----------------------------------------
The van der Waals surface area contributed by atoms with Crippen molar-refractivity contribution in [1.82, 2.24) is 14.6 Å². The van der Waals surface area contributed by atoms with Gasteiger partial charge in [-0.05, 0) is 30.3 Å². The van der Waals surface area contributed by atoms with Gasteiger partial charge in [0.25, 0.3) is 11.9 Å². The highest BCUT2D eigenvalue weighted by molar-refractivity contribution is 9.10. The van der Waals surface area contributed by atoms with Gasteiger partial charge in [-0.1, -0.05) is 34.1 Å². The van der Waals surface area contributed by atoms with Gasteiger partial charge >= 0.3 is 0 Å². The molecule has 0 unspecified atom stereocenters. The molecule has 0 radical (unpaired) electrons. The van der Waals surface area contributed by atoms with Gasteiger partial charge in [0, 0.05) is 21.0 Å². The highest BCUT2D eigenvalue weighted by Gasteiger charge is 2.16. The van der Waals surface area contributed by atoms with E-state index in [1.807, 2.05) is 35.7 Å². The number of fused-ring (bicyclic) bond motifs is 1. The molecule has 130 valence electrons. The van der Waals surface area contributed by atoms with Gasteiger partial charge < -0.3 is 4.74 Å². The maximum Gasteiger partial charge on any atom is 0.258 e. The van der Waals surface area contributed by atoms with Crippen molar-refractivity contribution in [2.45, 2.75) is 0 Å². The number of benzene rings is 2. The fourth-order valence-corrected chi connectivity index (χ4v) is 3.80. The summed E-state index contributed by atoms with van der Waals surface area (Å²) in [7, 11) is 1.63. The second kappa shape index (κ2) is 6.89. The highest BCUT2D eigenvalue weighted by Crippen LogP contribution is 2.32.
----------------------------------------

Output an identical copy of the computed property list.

The van der Waals surface area contributed by atoms with Crippen molar-refractivity contribution in [1.82, 2.24) is 14.6 Å². The van der Waals surface area contributed by atoms with Gasteiger partial charge in [-0.05, 0) is 30.3 Å². The van der Waals surface area contributed by atoms with Gasteiger partial charge in [0.25, 0.3) is 11.9 Å². The highest BCUT2D eigenvalue weighted by molar-refractivity contribution is 9.10. The van der Waals surface area contributed by atoms with Gasteiger partial charge in [-0.1, -0.05) is 34.1 Å². The van der Waals surface area contributed by atoms with Gasteiger partial charge >= 0.3 is 0 Å². The molecule has 0 unspecified atom stereocenters. The molecule has 0 radical (unpaired) electrons. The van der Waals surface area contributed by atoms with Gasteiger partial charge in [0, 0.05) is 21.0 Å². The highest BCUT2D eigenvalue weighted by Gasteiger charge is 2.16. The van der Waals surface area contributed by atoms with E-state index in [1.807, 2.05) is 35.7 Å². The number of fused-ring (bicyclic) bond motifs is 1. The molecule has 130 valence electrons. The van der Waals surface area contributed by atoms with Gasteiger partial charge < -0.3 is 4.74 Å². The maximum Gasteiger partial charge on any atom is 0.258 e. The van der Waals surface area contributed by atoms with Crippen molar-refractivity contribution in [2.45, 2.75) is 0 Å². The number of benzene rings is 2. The fourth-order valence-corrected chi connectivity index (χ4v) is 3.80. The summed E-state index contributed by atoms with van der Waals surface area (Å²) in [7, 11) is 1.63. The second kappa shape index (κ2) is 6.89. The highest BCUT2D eigenvalue weighted by Crippen LogP contribution is 2.32.